“Шла Саша по шоссе и сосала сушку”
Tongue twisters in your mother tongue are one thing: in a foreign language they’re quite another. In a different alphabet… well that’s just a whole different ball game again. In Latin characters, this Belarussian and Russian ‘скороговорки’ would be written as following: “Shla Sasha po shosse i sosala sushku”. It means “Sasha walked down the highway and sucked on a dry cracker”. Bully for Sasha.
“Бавились в брудній баюрі два бобри брунатно-бурі. – “Правда добре, друже бобре?”- “Дуже добре, брате бобре!””
The Ukrainian tongue twister almost sounds like a nursery rhyme, full of poetry and enchantment. It’s a sort of dialogue between two friendly beavers. The ‘Скоромовка’ reads in English: “Two grey-brown beavers were fooling in a mudhole. “Isn’t it good, my friend?” – “Very good, my brother!“” Probably not very hygienic, but the perfect way to master the Ukrainian language!
“Ştiu că ştiu că ştiuca-i ştiucă şi mai ştiu că ştiuca-i peşte”.
“I think, therefore I am” as French philosopher René Descartes put it. We couldn’t help but think about him when we discovered the ‘Frântură de limbă’ from Moldova which bridges the gap between pronunciation exercise and existentialism. It plays with the word ştiucă and its two meanings for a rather mysterious sentence: “I know that I know that pike is a pike and I also know that pike is a fish”. In what other language would you ask yourself such a question?
“Capra calcă piatra/piatra crapă-n patru/crăpa-i-ar capul caprei/cum a crăpat capra piatra-n patru”
Not content with just making cheese from their milk, Romanians use goats to make their ‘Frântură de limbă’ too: this one not only rhymes, it may even be the most famous. It reads: “The goat stepped on the rock/the rock broke in four/may the goat’s head break in four/as the goat broke the rock in four”. This reminds us of a famous, if sad, Romanian fairy tale ‘the Goat and Her Three Kids’ which teaches little children why it is important to obey their mother and beware of strangers…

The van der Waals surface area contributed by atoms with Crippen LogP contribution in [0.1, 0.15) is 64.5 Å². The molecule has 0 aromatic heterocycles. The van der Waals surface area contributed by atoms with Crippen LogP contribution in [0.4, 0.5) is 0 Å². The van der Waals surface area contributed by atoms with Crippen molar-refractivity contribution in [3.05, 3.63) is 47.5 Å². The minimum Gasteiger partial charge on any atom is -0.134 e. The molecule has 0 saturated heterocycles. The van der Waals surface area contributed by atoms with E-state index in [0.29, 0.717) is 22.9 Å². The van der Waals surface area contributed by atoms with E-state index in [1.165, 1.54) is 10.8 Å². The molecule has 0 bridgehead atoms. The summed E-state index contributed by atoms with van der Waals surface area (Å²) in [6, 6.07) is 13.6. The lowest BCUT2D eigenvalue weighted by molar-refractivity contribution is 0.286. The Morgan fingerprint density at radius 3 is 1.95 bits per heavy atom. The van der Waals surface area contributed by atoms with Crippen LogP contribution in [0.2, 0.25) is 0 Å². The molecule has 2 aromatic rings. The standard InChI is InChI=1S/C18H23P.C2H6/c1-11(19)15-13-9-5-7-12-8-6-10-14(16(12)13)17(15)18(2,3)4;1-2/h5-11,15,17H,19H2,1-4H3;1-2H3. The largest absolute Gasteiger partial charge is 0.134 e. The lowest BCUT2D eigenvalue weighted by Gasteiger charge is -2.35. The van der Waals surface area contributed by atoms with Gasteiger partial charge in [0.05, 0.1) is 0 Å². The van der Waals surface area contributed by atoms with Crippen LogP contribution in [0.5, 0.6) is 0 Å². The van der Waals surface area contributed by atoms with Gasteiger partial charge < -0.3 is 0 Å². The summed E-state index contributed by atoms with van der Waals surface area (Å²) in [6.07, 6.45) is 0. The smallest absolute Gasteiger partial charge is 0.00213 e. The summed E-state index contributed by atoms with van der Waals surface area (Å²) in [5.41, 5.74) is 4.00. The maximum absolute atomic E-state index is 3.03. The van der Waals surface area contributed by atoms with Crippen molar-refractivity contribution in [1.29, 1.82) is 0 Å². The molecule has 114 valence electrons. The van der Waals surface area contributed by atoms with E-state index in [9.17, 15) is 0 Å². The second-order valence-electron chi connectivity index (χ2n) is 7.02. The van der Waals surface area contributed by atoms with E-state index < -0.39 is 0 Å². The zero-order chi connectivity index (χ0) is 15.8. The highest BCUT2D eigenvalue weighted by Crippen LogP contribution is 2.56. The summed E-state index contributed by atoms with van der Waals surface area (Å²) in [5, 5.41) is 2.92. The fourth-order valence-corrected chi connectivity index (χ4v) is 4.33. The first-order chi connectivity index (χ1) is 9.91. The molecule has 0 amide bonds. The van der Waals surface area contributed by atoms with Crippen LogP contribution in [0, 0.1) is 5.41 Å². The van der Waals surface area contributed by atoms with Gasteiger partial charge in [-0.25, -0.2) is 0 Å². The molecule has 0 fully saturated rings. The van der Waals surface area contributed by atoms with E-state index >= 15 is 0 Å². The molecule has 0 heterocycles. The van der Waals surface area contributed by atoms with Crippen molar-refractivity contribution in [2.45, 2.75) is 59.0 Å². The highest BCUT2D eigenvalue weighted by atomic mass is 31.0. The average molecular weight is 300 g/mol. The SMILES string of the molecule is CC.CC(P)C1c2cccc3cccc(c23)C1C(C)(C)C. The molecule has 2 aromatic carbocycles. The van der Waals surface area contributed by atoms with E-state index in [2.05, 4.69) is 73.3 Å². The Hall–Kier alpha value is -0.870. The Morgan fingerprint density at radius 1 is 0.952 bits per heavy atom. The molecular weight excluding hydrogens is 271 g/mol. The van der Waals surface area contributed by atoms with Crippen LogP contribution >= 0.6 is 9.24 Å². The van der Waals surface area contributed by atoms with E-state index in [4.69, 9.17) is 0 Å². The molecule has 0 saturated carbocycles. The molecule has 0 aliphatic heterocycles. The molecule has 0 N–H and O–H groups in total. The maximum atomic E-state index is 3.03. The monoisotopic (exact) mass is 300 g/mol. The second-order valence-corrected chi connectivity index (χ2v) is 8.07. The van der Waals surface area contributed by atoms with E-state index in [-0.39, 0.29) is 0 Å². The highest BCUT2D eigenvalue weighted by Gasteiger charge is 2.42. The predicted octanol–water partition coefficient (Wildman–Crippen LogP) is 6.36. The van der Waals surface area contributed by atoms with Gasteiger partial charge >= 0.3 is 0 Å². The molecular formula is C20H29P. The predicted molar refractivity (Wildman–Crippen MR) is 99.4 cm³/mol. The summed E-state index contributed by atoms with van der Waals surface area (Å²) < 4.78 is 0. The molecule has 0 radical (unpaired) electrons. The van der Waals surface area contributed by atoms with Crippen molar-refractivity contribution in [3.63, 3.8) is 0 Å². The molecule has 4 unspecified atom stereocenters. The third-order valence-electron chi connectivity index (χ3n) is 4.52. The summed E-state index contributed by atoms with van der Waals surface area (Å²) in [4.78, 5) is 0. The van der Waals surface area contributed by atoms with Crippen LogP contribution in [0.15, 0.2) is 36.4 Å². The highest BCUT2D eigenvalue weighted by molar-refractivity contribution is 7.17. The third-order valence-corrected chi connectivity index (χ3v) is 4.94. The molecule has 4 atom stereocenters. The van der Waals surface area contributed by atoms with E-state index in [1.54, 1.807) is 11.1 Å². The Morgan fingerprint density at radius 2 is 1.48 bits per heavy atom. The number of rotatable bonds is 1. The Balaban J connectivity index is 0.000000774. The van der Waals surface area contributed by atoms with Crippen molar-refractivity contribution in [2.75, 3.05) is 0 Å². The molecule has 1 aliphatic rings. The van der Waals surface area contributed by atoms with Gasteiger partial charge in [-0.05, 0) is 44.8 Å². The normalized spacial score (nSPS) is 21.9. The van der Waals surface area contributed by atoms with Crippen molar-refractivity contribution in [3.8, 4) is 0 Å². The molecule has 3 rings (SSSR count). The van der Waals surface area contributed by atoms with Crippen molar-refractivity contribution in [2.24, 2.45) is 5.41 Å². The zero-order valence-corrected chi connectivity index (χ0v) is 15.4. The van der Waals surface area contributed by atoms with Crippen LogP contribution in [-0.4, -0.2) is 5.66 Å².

“Klobuk pod klopco.”
Did you know that, apart from the national anthem, the Slovene hat is one of the symbol of Slovenia? In the late 1980s, several symbols from the Middle Ages were revived as Slovene national symbols. Among them, the most popular was the so-called Windic (or ‘Slovene Hat’), the coat of arms of the Windic March – a medieval frontier march of the Holy Roman Empire. You wouldn’t be surprised then, that their national ‘lomilci jezika’ is about “A hat under a bench”. This looks like an easy tongue twister, especially when compared to the others of this list, but in fact is rather difficult to pronounce if you are not a native speaker.
“Petar Petru plete petlju”
Life partnership between same-sex couples has been recognised under Croatian law since 2014, and the country ranks 5th out of 49 European countries for LGBT rights. But it seems that Croatia’s gay-friendly culture extends even further back, reaching even into its ‘Jezikolomci’. This simple yet touching tale is of Peter and Peter, who are knitting each others knots. “Peter knits a knot for Peter”. Sweet. Now what they did with the knot afterwards, of course, is a completely different story…